New £169.5m project to facilitate drug discovery

22 February 2013

Pharma, academia and small and medium-sized enterprises have announced a collaboration aimed at facilitating drug discovery. The European Lead Factory, backed by the Innovative Medicines Initiative (IMI), will collect and retain small molecules, comprising more than 300,000 substances, over the five-year term of the project.

Seven pharmaceutical companies - Bayer HealthCare, AstraZeneca, Lundbeck, Janssen, Merck, Sanofi and UCB - will together provide the molecules, while academic institutions and SMES will develop 200,000 compounds.

Speaking at the launch of the £169.5m project, Michael Goldman, executive director of the IMI, said: "This unique project is an excellent example of how a public-private partnership can transform the way in which the pharmaceutical sector identifies new medicines. For the first time, it will give European researchers unprecedented access to industry chemical collections and facilitate the translation of their findings into actual treatments for patients."

In spite of fears, the number of new drugs becoming available in the UK has been falling in recent years. Research by a team at Birmingham University and published in the BMJ Open journal concluded that, compared with the 1970s, there were in fact more new products being brought to market in recent years.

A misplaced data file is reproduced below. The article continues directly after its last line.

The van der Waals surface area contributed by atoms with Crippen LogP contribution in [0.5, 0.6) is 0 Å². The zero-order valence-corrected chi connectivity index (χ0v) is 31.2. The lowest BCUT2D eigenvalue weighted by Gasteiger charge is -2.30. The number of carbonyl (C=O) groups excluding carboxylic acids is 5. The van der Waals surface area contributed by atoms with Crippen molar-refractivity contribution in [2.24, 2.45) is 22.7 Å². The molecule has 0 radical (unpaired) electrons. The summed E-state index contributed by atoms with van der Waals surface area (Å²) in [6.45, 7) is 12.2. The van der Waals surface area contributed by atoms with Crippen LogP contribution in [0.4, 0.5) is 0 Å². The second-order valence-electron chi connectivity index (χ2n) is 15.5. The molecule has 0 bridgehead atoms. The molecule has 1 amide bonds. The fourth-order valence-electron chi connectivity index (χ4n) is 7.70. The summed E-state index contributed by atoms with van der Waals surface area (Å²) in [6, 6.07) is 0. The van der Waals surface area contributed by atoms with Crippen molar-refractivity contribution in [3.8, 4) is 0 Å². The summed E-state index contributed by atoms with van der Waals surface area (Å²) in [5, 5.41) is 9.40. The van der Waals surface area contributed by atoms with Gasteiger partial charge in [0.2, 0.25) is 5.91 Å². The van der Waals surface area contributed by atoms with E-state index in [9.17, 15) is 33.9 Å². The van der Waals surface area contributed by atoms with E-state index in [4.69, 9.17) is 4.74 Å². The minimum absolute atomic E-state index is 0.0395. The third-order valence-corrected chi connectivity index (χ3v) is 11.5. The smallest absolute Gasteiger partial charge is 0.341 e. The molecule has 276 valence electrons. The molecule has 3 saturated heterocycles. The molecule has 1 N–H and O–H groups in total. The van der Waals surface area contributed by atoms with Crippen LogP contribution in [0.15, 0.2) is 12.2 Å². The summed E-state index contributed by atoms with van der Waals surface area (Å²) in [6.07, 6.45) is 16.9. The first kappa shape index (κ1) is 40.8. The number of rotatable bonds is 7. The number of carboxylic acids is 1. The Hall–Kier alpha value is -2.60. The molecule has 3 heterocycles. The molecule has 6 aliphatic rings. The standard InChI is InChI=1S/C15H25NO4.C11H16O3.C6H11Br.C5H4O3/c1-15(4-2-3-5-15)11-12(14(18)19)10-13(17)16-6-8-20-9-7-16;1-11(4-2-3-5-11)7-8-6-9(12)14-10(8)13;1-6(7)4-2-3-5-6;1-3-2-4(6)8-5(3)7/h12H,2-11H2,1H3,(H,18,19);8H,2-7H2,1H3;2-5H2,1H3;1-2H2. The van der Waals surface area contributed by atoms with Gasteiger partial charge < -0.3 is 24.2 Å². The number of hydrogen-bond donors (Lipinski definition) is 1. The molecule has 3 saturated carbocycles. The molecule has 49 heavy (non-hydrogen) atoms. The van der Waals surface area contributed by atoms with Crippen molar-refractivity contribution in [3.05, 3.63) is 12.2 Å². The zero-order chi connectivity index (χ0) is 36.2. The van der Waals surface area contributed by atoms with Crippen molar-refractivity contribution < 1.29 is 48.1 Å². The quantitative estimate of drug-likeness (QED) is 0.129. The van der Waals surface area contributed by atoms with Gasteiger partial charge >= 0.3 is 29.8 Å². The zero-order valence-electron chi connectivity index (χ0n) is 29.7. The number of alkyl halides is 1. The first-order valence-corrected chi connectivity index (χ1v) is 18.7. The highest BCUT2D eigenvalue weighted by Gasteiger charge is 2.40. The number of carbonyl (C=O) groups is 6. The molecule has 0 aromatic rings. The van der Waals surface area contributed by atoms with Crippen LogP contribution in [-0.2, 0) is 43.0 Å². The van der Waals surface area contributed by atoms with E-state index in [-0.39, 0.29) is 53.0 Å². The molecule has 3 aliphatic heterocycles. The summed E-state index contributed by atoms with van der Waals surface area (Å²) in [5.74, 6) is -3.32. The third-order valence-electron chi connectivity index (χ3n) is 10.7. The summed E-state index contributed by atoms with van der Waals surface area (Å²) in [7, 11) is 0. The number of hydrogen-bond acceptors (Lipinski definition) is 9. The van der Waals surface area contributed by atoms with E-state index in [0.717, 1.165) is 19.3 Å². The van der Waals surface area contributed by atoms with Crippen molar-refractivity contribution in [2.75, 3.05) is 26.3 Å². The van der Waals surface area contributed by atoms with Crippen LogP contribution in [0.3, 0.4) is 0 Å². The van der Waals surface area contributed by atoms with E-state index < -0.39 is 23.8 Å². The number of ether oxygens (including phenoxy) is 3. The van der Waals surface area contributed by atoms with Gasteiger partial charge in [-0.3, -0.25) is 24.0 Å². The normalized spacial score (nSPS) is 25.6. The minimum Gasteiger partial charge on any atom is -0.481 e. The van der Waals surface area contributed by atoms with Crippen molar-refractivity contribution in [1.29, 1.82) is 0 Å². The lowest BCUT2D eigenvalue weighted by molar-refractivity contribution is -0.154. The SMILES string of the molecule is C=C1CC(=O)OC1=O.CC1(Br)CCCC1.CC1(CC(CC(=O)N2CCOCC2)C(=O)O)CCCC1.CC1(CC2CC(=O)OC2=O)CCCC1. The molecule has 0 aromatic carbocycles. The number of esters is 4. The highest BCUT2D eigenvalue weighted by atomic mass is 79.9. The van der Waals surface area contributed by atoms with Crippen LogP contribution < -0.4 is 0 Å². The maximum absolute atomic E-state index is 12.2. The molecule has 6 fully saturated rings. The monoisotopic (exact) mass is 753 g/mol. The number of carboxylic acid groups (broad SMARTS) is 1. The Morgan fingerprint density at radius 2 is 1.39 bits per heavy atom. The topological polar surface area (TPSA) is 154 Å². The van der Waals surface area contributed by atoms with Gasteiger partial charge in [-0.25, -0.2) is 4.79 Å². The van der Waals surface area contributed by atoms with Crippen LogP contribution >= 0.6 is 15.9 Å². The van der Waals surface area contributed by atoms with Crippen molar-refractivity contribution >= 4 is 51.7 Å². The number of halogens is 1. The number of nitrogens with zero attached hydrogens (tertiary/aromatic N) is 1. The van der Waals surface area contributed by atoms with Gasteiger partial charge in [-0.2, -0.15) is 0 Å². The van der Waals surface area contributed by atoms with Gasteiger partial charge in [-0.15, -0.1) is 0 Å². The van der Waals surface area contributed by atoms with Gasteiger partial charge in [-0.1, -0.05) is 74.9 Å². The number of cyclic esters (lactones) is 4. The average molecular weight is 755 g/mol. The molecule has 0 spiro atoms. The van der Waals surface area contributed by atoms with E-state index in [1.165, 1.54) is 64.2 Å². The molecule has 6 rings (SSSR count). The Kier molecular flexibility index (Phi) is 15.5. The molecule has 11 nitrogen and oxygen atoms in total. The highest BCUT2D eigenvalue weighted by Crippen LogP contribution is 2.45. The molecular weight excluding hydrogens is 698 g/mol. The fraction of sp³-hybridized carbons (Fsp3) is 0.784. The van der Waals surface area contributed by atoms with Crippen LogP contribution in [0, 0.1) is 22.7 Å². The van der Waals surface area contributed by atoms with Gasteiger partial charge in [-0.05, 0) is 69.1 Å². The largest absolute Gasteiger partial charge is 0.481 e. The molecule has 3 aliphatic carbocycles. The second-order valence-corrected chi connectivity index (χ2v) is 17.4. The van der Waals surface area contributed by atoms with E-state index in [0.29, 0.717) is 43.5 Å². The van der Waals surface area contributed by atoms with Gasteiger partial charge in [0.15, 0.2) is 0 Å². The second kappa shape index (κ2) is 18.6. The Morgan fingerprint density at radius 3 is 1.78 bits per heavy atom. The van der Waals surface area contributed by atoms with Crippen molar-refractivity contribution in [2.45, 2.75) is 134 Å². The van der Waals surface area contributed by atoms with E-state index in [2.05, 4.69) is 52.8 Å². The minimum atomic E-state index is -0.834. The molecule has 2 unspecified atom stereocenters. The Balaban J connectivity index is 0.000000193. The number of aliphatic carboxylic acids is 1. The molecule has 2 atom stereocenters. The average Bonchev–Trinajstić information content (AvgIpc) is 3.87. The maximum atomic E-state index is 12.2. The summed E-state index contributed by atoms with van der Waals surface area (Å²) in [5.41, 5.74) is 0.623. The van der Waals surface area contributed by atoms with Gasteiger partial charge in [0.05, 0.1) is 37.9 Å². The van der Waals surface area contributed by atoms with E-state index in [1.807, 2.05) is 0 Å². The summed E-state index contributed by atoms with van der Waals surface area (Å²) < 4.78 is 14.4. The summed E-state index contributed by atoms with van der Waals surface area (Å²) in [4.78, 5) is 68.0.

Analysing the British National Formulary guide to drugs between 1971 and 2011, the team found that, although there were peaks and troughs that saw as many as 34 new drugs in the highest year and just nine in the lowest, with the average being a little below 23, in the five years to 2011 there were 0.16 more products being developed than in the early 1970s.

"We started this research because there was a great deal of pessimism within the industry and among pharmaceutical companies about the number of new drugs that were getting to the market, said lead author Dr Derek Ward. "We found that looking at the data over the longer term there was a slight increase. This is obviously a good thing for patients, if more new medicines are becoming available."



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